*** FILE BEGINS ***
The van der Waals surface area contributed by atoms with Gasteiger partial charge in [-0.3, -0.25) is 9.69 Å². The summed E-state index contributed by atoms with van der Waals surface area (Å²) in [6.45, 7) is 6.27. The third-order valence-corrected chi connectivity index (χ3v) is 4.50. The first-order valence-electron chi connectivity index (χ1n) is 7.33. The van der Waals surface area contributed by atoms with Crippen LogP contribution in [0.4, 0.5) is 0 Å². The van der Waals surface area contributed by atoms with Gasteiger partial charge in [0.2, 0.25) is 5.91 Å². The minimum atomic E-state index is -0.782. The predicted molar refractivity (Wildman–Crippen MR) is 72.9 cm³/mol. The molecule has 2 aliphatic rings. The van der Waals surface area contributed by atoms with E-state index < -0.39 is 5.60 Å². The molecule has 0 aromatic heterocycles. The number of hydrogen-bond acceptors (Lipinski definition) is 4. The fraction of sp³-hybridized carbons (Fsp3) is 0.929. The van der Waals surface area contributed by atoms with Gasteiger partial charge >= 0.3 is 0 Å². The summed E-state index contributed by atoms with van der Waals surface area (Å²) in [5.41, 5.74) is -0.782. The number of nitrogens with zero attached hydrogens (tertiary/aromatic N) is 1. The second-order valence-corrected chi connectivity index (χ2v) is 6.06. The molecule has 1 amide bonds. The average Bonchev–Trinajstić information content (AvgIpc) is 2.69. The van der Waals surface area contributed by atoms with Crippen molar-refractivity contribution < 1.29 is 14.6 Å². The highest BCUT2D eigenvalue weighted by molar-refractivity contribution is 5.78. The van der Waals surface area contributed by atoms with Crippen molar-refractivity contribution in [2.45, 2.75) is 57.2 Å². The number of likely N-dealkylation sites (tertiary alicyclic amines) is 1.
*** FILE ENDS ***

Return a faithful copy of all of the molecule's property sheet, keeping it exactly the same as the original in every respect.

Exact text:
The van der Waals surface area contributed by atoms with Gasteiger partial charge in [-0.3, -0.25) is 9.69 Å². The summed E-state index contributed by atoms with van der Waals surface area (Å²) in [6.45, 7) is 6.27. The third-order valence-corrected chi connectivity index (χ3v) is 4.50. The first-order valence-electron chi connectivity index (χ1n) is 7.33. The van der Waals surface area contributed by atoms with Crippen LogP contribution in [0.4, 0.5) is 0 Å². The van der Waals surface area contributed by atoms with Gasteiger partial charge in [0.2, 0.25) is 5.91 Å². The minimum atomic E-state index is -0.782. The predicted molar refractivity (Wildman–Crippen MR) is 72.9 cm³/mol. The molecule has 2 aliphatic rings. The van der Waals surface area contributed by atoms with E-state index < -0.39 is 5.60 Å². The molecule has 0 aromatic heterocycles. The number of hydrogen-bond acceptors (Lipinski definition) is 4. The fraction of sp³-hybridized carbons (Fsp3) is 0.929. The van der Waals surface area contributed by atoms with Gasteiger partial charge >= 0.3 is 0 Å². The summed E-state index contributed by atoms with van der Waals surface area (Å²) in [5.41, 5.74) is -0.782. The number of nitrogens with zero attached hydrogens (tertiary/aromatic N) is 1. The second-order valence-corrected chi connectivity index (χ2v) is 6.06. The molecule has 1 amide bonds. The average Bonchev–Trinajstić information content (AvgIpc) is 2.69. The van der Waals surface area contributed by atoms with Crippen molar-refractivity contribution < 1.29 is 14.6 Å². The highest BCUT2D eigenvalue weighted by molar-refractivity contribution is 5.78. The van der Waals surface area contributed by atoms with Crippen molar-refractivity contribution in [2.45, 2.75) is 57.2 Å². The number of likely N-dealkylation sites (tertiary alicyclic amines) is 1.